Last year the Ombudsman accepted twice as many cases for investigation about older people as for all other age groups put together.
Old people can be very hard work and sometimes extremely annoying as well as a drain on our time. Just as we were when they were bringing us up.
We now have the medical ability to prolong life and very soon we shall be able to prolong it indefinitely. Our contemporary attitudes and methods should be telling us that our sociological development is lagging some way behind our technical expertise and it does not look as if we’re making much of a realistic effort to bridge that gap.
Prolonging life whilst NOT being able to preserve its quality results in the Health Ombudsman telling us:
“These often harrowing accounts should cause every member of NHS staff who reads this report to pause and ask themselves if any of their patients could suffer in the same way. I know from my caseload that in many cases, the answer must be “yes”. The NHS must close the gap between the promise of care and compassion outlined in its Constitution and the injustice that many older people experience. Every member of staff, no matter what their job, has a role to play in making the commitments of the Constitution a felt reality for patients.”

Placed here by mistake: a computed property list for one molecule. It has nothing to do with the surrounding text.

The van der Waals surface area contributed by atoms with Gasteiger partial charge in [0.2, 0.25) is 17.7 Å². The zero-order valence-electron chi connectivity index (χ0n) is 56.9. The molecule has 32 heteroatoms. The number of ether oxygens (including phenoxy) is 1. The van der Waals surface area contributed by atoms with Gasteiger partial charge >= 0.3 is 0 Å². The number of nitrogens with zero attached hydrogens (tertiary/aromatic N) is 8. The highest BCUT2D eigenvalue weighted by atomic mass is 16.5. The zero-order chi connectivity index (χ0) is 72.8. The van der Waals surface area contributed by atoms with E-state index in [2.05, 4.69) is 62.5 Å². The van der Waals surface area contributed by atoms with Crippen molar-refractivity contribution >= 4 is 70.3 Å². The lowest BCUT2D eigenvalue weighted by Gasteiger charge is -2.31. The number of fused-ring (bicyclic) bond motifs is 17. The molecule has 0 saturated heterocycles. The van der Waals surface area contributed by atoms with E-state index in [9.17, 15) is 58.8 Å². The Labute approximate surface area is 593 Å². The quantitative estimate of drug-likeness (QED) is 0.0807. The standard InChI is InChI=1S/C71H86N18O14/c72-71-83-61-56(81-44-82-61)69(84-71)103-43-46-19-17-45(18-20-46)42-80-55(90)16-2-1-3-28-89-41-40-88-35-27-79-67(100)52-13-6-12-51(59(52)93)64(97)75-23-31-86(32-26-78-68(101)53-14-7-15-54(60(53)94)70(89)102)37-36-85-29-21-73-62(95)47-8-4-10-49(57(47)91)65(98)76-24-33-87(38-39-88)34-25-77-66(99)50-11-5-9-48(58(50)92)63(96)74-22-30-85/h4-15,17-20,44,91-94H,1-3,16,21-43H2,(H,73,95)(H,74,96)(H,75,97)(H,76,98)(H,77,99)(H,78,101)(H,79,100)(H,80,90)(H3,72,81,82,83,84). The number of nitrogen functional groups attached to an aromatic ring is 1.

The NHS Constitution? The mistreatment of old people has nothing at all to do with constitutions and has everything to do with natural human compassion, decency and the moral obligation that we all have, to treat or senior citizens as equals and not as former human beings.
Recently, politicians have been talking about “The Broken Society”. They are right. It is because our society is “broken” that we treat our old people as figures of fun and inconvenience rather than behaving with affection and respect.
Our National Health Service would function much more efficiently if we were not in such a hurry to offload our parents and grandparents to be looked after by (often incompetent) strangers.
There are many old people still around who belong to a generation which was brought up to fear authority and through that fear, learned respect for their fellow human beings. Nothing wrong with that – that’s all that they had at the time. They are now being looked after by this generation which, in the main, has absolutely no concept of those quaint “old -fashioned” values. A generation which does not respect its own parents and frightens old people (sometimes) to death.
What about the NHS’ failings described so eloquently bythe Ombudsman? In keeping with all the other NHS issues – it is a management problem which regrettably, from the preening 911-driving consultant to the non English-speaking nurse, does not exist in the form that it should.
So, when you’ve packed the old man’s case and driven him to a hospital or nursing home, just before you walk into reception, look at him properly. Remember.
Then, look him in the eyes and think.
I have included a Comments Box on this post for those of you who are either looking after old relatives or who may have had them incarcerated in an Old People’s Home.